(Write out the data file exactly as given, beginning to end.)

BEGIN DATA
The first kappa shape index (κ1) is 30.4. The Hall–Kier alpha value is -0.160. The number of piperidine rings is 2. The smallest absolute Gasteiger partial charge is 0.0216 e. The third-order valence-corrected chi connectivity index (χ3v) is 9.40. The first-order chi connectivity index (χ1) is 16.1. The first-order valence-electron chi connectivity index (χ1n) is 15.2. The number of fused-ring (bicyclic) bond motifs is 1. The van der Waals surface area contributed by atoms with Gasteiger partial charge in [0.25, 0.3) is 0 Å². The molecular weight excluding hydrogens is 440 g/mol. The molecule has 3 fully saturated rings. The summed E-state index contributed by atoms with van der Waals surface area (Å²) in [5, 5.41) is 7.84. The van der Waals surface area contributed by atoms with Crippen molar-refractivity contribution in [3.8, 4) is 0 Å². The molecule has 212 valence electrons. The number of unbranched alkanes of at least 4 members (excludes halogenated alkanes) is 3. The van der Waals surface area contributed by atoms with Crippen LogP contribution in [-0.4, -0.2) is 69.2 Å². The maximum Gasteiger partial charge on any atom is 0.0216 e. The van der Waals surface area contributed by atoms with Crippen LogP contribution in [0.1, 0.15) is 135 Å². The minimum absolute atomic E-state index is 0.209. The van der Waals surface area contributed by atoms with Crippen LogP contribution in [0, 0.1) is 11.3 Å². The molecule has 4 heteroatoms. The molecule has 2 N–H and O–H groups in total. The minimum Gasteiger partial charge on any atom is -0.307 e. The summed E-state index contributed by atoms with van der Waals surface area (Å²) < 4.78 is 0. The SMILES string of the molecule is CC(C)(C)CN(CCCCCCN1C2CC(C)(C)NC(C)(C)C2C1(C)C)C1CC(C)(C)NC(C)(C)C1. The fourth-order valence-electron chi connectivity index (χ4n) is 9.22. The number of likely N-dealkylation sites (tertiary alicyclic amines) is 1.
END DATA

The first kappa shape index (κ1) is 30.4. The Hall–Kier alpha value is -0.160. The number of piperidine rings is 2. The smallest absolute Gasteiger partial charge is 0.0216 e. The third-order valence-corrected chi connectivity index (χ3v) is 9.40. The first-order chi connectivity index (χ1) is 16.1. The first-order valence-electron chi connectivity index (χ1n) is 15.2. The number of fused-ring (bicyclic) bond motifs is 1. The van der Waals surface area contributed by atoms with Gasteiger partial charge in [0.25, 0.3) is 0 Å². The molecular weight excluding hydrogens is 440 g/mol. The molecule has 3 fully saturated rings. The summed E-state index contributed by atoms with van der Waals surface area (Å²) in [5, 5.41) is 7.84. The van der Waals surface area contributed by atoms with Crippen molar-refractivity contribution in [3.8, 4) is 0 Å². The molecule has 212 valence electrons. The number of unbranched alkanes of at least 4 members (excludes halogenated alkanes) is 3. The van der Waals surface area contributed by atoms with Crippen LogP contribution in [-0.4, -0.2) is 69.2 Å². The maximum Gasteiger partial charge on any atom is 0.0216 e. The van der Waals surface area contributed by atoms with Crippen LogP contribution in [0.1, 0.15) is 135 Å². The minimum absolute atomic E-state index is 0.209. The van der Waals surface area contributed by atoms with Crippen LogP contribution in [0, 0.1) is 11.3 Å². The molecule has 4 heteroatoms. The molecule has 2 N–H and O–H groups in total. The minimum Gasteiger partial charge on any atom is -0.307 e. The summed E-state index contributed by atoms with van der Waals surface area (Å²) < 4.78 is 0. The SMILES string of the molecule is CC(C)(C)CN(CCCCCCN1C2CC(C)(C)NC(C)(C)C2C1(C)C)C1CC(C)(C)NC(C)(C)C1. The fourth-order valence-electron chi connectivity index (χ4n) is 9.22. The number of likely N-dealkylation sites (tertiary alicyclic amines) is 1.